Blacklist Royals - Die Young With Me (Cover Artwork)
Staff Review

Blacklist Royals

Blacklist Royals: Die Young With Me

Die Young With Me (2014)

Krian Music Group/UMG


3.5
Blacklist Royals have gotten a bad tag in the past. Boring and bland were thrown around but honestly, those bullets felt like an extension of the inevitable comparison to The Gaslight Anthem. In large, I've always found the latter to be pretty average so Blacklist Royals never really rocked my radar...

Blacklist Royals have gotten a bad tag in the past. Boring and bland were thrown around but honestly, those bullets felt like an extension of the inevitable comparison to The Gaslight Anthem. In large, I've always found the latter to be pretty average so Blacklist Royals never really rocked my radar. However, Die Young With Me feels more progressive, developed and contemporary. Sure, it's still varnished with their regular characteristics and old musical attributes but this album has a welcomed trait to it –– they explore their sound much more than records past and expound their rhythm to match a fully grown lyrical canvas. In short, it's mature and very telling.

Organs and pianos do distinguish themselves heavily on Die Young With Me but not in an overdone fashion, thankfully. They maintain their Nashville roots but it's more subtle, while nodding to bands like Restorations and especially Nightmares For A Week. The nice, southern rock–n–roll charm is smartly done as seen on "Missing Something" and the country–tinged tracks like "Skeleton Crew" and "Take It: Leave It." These compositions add great value by brushing up on a past flaw in their lyrical style. Blacklist Royals address this by employing a lyrically vast tone and upping their range to a faster, mid–tempo beat. This is glaringly obvious thanks to the highly polished production which really wants to silence doubters with a focus on its synth–heavy drive –– bringing forth sweet melodies throughout.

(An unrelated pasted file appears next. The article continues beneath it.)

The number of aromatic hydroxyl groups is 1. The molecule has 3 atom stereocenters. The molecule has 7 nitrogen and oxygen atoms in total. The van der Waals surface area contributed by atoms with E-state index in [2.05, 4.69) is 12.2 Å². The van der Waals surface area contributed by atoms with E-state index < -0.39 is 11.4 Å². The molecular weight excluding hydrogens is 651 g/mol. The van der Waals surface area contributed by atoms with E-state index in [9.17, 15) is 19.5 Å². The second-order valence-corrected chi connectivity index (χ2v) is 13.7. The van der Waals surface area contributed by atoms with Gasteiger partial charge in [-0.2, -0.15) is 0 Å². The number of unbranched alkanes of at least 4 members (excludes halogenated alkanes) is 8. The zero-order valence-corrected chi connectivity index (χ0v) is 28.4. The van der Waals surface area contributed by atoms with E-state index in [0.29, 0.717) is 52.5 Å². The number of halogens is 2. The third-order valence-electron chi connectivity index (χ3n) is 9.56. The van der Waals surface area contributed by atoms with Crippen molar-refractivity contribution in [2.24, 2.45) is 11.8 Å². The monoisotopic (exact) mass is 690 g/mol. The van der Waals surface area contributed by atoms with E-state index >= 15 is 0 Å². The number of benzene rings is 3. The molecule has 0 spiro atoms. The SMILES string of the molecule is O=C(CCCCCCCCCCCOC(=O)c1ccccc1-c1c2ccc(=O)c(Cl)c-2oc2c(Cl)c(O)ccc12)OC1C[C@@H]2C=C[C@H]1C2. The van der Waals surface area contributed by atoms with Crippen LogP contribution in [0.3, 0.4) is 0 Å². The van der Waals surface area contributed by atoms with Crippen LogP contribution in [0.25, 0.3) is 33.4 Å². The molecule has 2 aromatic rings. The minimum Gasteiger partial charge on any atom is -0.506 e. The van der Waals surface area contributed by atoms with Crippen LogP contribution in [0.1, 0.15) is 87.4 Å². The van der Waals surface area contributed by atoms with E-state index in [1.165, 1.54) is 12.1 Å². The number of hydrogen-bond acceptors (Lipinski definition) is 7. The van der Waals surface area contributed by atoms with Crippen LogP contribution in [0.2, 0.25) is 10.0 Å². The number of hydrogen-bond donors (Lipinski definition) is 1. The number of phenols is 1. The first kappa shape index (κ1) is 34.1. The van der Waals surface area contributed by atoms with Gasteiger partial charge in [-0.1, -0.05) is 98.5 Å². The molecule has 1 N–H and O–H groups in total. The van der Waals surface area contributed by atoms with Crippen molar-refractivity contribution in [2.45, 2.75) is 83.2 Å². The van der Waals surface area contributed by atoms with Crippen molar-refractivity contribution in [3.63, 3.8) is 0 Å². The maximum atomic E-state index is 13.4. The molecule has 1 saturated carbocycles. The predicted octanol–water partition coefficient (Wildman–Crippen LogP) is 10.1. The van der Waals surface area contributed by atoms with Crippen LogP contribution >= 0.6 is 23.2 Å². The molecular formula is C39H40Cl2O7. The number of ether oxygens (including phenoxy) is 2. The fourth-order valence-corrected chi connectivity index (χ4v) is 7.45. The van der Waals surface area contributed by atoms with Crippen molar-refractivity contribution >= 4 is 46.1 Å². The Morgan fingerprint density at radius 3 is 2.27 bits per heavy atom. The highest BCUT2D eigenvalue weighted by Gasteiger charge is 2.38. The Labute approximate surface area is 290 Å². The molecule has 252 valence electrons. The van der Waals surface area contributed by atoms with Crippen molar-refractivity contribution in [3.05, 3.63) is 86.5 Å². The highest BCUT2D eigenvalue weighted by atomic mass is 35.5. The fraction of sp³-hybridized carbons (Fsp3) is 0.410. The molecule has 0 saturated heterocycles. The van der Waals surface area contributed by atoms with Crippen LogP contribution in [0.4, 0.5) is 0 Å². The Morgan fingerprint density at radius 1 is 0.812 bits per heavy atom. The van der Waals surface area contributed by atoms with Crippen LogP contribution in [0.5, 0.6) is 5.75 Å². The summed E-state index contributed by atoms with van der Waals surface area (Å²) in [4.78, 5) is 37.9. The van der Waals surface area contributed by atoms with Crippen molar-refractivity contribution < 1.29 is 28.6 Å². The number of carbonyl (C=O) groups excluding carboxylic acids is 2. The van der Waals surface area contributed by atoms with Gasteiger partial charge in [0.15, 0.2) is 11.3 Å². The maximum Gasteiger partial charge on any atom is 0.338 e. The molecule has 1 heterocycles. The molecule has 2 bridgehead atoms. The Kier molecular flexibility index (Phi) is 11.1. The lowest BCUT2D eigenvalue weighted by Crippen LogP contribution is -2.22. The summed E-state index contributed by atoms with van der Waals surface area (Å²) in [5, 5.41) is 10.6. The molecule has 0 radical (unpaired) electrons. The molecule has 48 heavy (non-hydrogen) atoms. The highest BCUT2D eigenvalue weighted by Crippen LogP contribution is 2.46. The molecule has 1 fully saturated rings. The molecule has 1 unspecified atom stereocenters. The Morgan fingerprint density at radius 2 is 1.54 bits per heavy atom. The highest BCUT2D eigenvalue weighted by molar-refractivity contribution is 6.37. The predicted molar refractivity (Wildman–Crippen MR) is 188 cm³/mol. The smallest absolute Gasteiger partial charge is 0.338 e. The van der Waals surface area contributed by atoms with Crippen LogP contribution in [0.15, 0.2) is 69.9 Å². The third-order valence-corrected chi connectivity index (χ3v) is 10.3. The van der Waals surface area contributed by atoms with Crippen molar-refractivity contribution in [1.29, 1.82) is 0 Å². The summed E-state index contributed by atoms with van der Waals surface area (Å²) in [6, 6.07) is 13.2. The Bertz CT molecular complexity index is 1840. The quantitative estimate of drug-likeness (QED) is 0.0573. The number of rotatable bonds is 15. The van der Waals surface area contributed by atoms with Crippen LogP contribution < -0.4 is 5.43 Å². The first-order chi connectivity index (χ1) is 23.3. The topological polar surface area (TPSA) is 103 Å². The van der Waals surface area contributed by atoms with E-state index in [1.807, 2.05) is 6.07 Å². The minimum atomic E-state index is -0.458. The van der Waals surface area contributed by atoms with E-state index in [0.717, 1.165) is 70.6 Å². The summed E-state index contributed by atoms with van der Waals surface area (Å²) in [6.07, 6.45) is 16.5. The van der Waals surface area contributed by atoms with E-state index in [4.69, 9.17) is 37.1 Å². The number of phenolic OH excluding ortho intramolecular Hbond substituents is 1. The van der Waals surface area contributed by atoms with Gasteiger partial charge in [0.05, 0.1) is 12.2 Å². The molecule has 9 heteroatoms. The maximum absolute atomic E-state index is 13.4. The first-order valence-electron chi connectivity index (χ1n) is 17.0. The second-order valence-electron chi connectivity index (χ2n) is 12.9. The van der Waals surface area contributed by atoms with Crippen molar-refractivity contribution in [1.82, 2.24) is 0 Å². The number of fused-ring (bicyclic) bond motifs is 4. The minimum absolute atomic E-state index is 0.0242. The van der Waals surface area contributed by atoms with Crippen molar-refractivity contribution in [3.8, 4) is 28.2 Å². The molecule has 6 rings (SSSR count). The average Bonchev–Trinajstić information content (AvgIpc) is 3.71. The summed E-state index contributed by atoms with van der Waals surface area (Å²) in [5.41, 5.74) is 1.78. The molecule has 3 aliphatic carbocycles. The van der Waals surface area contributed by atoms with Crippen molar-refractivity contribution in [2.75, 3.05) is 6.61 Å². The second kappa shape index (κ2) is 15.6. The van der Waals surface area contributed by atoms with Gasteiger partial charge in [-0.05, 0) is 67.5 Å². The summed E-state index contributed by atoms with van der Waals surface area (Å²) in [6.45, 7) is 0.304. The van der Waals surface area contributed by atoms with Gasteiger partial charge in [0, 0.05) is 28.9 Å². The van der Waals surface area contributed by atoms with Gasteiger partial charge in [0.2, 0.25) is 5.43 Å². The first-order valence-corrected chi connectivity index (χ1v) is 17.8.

Some tracks do feel the same as all–too–familiar melodies seem to pop up at one too many intervals but as with any album, there are flaws and you'd expect room for improvement. That aside, the sentiment and warmth, a la the ballad "Twenty Six and Gone," shows how much they wanted to incorporate their old folky style while still charting a course forward. These influences are less pronounced but still felt when need be, further strengthening how well they've evolved over the years. The band does a remarkable job in harnessing various genres in a relaxed, non–complex tone. This makes for a simple yet solid listen.

Die Young With Me feels like a cross–country album. One for road trips as you discuss things like life, love, religion and so on. It's got the inspirational and nostalgic musical themes to it from the '60s right up to the '90s and they balance out neatly. Everything's infused brilliantly and given their past trials and personal tribulations, it's a great sign to see this record pan out so smoothly. Solid musicianship and a wider lyrical dimension –– can't ask for much more. It boasts catchy choruses, singalong verses and nifty hooks at all angles so with that said, Blacklist Royals have finally found their musical blueprint here. It's a definitive sound that's ready to blossom and they'll surely have their critics pondering their next move. They really did sing about the impermanence of life, and it's never sounded as good.